Principal Deputy High Representative Michael Scanlan and Deputy High Representative, Marianne Berecz paid respects to Jasenovac victims at Donja Gradina memorial site on Sunday. Honoring victims and survivors we must make sure such atrocities never happen again. We must never forget.
The Jasenovac concentration camp was an extermination camp established in Slavonia by the authorities of the Independent State of Croatia (NDH) during World War II. The camp was established and operated solely by the governing Ustaše regime rather than by Nazi Germany as in the rest of occupied Europe. It was one of the largest concentration camps in Europe and it has been referred to as “the Auschwitz of the Balkans” and “the Yugoslav Auschwitz”.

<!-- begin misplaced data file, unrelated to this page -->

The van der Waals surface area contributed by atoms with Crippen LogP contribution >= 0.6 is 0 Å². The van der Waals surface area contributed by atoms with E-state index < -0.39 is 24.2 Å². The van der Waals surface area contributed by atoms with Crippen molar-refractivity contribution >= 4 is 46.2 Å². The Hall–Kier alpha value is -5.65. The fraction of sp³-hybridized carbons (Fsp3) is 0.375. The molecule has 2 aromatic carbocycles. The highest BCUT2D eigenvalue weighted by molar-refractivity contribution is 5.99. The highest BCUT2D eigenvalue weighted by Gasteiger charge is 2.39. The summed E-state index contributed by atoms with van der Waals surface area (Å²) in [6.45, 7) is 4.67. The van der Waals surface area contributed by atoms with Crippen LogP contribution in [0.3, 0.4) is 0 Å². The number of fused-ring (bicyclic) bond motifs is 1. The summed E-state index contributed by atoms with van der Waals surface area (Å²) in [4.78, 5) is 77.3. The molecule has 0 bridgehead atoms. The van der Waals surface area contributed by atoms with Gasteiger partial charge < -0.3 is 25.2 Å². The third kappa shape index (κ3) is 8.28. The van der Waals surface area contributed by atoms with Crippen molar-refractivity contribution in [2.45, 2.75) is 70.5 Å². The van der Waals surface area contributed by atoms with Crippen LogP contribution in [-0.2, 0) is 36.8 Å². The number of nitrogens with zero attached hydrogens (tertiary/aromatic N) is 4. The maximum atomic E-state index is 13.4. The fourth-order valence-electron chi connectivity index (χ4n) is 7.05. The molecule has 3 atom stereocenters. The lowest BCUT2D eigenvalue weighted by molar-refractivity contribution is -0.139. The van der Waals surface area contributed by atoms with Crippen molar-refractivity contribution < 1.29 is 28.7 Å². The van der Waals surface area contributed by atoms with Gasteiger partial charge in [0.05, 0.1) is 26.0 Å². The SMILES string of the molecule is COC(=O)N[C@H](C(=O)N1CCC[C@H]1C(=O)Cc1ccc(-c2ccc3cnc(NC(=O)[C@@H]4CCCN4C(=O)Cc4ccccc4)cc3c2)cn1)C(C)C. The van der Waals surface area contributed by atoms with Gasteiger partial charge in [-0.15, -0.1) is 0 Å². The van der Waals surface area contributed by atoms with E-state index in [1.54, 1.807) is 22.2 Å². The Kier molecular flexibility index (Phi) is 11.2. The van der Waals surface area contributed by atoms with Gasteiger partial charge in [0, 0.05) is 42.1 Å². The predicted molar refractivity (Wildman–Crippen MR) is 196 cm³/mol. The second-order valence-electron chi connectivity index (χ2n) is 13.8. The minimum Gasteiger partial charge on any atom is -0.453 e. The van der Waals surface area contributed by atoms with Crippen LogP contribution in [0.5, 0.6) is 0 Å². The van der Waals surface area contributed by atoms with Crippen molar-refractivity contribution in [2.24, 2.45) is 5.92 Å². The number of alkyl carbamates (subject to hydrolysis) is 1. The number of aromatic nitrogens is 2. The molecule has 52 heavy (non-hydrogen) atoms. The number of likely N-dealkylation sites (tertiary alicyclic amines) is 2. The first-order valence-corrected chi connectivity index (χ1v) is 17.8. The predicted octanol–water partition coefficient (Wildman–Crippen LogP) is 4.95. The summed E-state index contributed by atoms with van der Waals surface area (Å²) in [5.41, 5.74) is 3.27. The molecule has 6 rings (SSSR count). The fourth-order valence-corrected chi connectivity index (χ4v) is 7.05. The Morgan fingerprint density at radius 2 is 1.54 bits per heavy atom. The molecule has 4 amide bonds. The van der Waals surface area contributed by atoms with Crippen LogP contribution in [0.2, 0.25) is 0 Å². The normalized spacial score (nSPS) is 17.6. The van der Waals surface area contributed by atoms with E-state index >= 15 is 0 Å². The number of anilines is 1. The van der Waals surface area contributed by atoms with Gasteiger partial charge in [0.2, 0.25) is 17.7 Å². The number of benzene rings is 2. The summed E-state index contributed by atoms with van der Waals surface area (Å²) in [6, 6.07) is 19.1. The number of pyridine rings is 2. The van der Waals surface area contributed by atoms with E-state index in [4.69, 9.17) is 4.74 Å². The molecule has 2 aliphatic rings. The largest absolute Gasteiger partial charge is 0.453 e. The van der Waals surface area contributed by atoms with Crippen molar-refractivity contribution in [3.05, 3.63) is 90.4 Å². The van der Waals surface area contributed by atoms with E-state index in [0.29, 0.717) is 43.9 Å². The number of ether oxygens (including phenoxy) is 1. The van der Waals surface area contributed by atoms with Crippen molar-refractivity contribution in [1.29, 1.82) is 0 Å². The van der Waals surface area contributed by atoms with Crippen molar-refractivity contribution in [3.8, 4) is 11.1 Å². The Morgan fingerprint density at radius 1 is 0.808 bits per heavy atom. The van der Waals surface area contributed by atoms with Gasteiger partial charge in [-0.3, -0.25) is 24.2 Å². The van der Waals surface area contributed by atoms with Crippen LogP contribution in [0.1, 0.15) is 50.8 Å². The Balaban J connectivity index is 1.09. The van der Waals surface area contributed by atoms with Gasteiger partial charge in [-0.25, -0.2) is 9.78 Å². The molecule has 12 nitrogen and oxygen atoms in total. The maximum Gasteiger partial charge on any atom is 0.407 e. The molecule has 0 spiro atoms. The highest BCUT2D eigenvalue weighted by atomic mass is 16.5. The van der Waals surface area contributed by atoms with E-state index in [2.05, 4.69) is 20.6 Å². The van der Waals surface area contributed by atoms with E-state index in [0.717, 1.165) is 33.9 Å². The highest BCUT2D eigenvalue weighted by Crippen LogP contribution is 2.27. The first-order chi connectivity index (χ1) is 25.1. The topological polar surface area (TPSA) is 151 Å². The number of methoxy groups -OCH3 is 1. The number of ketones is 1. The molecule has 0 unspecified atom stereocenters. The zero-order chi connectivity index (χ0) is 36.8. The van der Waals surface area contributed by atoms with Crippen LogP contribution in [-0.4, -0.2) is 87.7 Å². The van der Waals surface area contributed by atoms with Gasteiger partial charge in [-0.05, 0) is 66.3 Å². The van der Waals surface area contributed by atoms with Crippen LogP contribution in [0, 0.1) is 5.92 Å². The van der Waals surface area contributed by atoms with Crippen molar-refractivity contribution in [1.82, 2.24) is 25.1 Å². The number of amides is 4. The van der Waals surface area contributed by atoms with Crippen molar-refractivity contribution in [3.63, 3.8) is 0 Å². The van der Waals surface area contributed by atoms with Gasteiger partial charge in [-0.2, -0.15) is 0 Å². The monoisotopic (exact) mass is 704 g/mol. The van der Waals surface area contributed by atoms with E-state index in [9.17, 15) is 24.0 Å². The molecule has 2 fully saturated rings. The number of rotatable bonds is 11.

It was established in August 1941 in marshland at the confluence of the Sava and Una rivers near the village of Jasenovac, and was dismantled in April 1945. It was “notorious for its barbaric practices and the large number of victims”. Unlike German Nazi-run camps, Jasenovac “specialized in one-on-one violence of a particularly brutal kind” and prisoners were primarily murdered manually with the use of blunt objects such as knives, hammers and axes.
In Jasenovac the majority of victims were ethnic Serbs (as part of the Genocide of the Serbs); others were Jews (The Holocaust), Roma (The Porajmos), and some political dissidents. Jasenovac was a complex of five subcamps spread over 210 km2 (81 sq mi) on both banks of the Sava and Una rivers. The largest camp was the “Brickworks” camp at Jasenovac, about 100 km (62 mi) southeast of Zagreb. The overall complex included the Stara Gradiška sub-camp, the killing grounds across the Sava river at Donja Gradina, five work farms, and the Uštica Roma camp.